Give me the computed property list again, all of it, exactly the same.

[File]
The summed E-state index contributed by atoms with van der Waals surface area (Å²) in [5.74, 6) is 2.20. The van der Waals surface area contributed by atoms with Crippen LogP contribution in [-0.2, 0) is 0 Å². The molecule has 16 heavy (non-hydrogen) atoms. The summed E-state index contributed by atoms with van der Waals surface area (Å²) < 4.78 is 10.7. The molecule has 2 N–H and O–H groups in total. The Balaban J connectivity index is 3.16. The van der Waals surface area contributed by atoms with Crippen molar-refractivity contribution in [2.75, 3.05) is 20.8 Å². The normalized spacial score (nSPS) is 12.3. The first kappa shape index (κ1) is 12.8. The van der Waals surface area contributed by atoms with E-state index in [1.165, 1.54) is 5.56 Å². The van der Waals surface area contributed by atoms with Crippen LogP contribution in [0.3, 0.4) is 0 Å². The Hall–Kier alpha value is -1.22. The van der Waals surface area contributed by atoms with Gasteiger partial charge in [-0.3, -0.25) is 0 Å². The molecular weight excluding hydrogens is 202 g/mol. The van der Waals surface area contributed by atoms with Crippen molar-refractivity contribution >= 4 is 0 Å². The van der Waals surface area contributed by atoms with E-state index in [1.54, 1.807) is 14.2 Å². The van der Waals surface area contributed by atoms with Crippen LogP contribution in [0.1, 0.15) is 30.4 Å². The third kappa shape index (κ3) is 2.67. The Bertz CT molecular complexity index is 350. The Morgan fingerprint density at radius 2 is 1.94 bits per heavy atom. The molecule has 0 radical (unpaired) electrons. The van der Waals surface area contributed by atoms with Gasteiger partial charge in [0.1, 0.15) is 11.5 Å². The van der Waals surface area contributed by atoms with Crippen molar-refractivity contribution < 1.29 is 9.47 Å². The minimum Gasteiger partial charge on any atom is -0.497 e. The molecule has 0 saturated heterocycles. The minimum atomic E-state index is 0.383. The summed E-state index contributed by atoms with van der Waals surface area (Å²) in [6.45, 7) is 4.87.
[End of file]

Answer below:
The summed E-state index contributed by atoms with van der Waals surface area (Å²) in [5.74, 6) is 2.20. The van der Waals surface area contributed by atoms with Crippen LogP contribution in [-0.2, 0) is 0 Å². The molecule has 16 heavy (non-hydrogen) atoms. The summed E-state index contributed by atoms with van der Waals surface area (Å²) < 4.78 is 10.7. The molecule has 2 N–H and O–H groups in total. The Balaban J connectivity index is 3.16. The van der Waals surface area contributed by atoms with Crippen molar-refractivity contribution in [2.75, 3.05) is 20.8 Å². The normalized spacial score (nSPS) is 12.3. The first kappa shape index (κ1) is 12.8. The van der Waals surface area contributed by atoms with E-state index in [1.165, 1.54) is 5.56 Å². The van der Waals surface area contributed by atoms with Crippen LogP contribution in [0.3, 0.4) is 0 Å². The Hall–Kier alpha value is -1.22. The van der Waals surface area contributed by atoms with Gasteiger partial charge in [-0.3, -0.25) is 0 Å². The molecular weight excluding hydrogens is 202 g/mol. The van der Waals surface area contributed by atoms with Crippen molar-refractivity contribution >= 4 is 0 Å². The van der Waals surface area contributed by atoms with E-state index in [1.54, 1.807) is 14.2 Å². The van der Waals surface area contributed by atoms with Crippen LogP contribution in [0.1, 0.15) is 30.4 Å². The third kappa shape index (κ3) is 2.67. The Bertz CT molecular complexity index is 350. The Morgan fingerprint density at radius 2 is 1.94 bits per heavy atom. The molecule has 0 radical (unpaired) electrons. The van der Waals surface area contributed by atoms with Gasteiger partial charge in [0.1, 0.15) is 11.5 Å². The van der Waals surface area contributed by atoms with Crippen molar-refractivity contribution < 1.29 is 9.47 Å². The minimum Gasteiger partial charge on any atom is -0.497 e. The molecule has 0 saturated heterocycles. The minimum atomic E-state index is 0.383. The summed E-state index contributed by atoms with van der Waals surface area (Å²) in [6.45, 7) is 4.87.